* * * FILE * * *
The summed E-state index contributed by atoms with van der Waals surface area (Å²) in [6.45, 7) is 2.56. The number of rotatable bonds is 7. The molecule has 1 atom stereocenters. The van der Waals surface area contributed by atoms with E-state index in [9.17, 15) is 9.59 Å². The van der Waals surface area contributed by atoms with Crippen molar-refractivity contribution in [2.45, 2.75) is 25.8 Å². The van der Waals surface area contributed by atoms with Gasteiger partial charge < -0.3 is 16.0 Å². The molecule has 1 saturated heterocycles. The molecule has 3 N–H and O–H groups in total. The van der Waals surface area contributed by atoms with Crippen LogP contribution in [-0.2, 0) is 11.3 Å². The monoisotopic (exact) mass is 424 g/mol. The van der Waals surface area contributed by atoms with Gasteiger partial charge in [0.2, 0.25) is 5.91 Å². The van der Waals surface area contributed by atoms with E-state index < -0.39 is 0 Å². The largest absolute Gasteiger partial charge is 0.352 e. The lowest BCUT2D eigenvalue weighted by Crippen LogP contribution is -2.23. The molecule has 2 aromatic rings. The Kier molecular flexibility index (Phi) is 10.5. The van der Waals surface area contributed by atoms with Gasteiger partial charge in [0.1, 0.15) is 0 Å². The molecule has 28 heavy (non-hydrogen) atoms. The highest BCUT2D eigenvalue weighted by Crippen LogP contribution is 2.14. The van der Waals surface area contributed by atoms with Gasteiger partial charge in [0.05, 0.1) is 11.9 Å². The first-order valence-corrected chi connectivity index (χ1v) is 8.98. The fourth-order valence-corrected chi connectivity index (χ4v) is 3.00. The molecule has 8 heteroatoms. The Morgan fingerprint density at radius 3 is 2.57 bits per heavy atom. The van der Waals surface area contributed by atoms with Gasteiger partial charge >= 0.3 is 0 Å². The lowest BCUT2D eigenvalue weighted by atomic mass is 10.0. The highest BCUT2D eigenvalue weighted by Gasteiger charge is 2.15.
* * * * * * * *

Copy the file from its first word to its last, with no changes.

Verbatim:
The summed E-state index contributed by atoms with van der Waals surface area (Å²) in [6.45, 7) is 2.56. The number of rotatable bonds is 7. The molecule has 1 atom stereocenters. The van der Waals surface area contributed by atoms with E-state index in [9.17, 15) is 9.59 Å². The van der Waals surface area contributed by atoms with Crippen molar-refractivity contribution in [2.45, 2.75) is 25.8 Å². The van der Waals surface area contributed by atoms with Gasteiger partial charge < -0.3 is 16.0 Å². The molecule has 1 saturated heterocycles. The molecule has 3 N–H and O–H groups in total. The van der Waals surface area contributed by atoms with Crippen LogP contribution in [-0.2, 0) is 11.3 Å². The monoisotopic (exact) mass is 424 g/mol. The van der Waals surface area contributed by atoms with Gasteiger partial charge in [0.2, 0.25) is 5.91 Å². The van der Waals surface area contributed by atoms with E-state index < -0.39 is 0 Å². The largest absolute Gasteiger partial charge is 0.352 e. The lowest BCUT2D eigenvalue weighted by Crippen LogP contribution is -2.23. The molecule has 2 aromatic rings. The Kier molecular flexibility index (Phi) is 10.5. The van der Waals surface area contributed by atoms with Gasteiger partial charge in [0.1, 0.15) is 0 Å². The molecule has 28 heavy (non-hydrogen) atoms. The highest BCUT2D eigenvalue weighted by Crippen LogP contribution is 2.14. The van der Waals surface area contributed by atoms with Gasteiger partial charge in [0.05, 0.1) is 11.9 Å². The first-order valence-corrected chi connectivity index (χ1v) is 8.98. The fourth-order valence-corrected chi connectivity index (χ4v) is 3.00. The molecule has 8 heteroatoms. The Morgan fingerprint density at radius 3 is 2.57 bits per heavy atom. The van der Waals surface area contributed by atoms with Gasteiger partial charge >= 0.3 is 0 Å². The lowest BCUT2D eigenvalue weighted by atomic mass is 10.0. The highest BCUT2D eigenvalue weighted by Gasteiger charge is 2.15.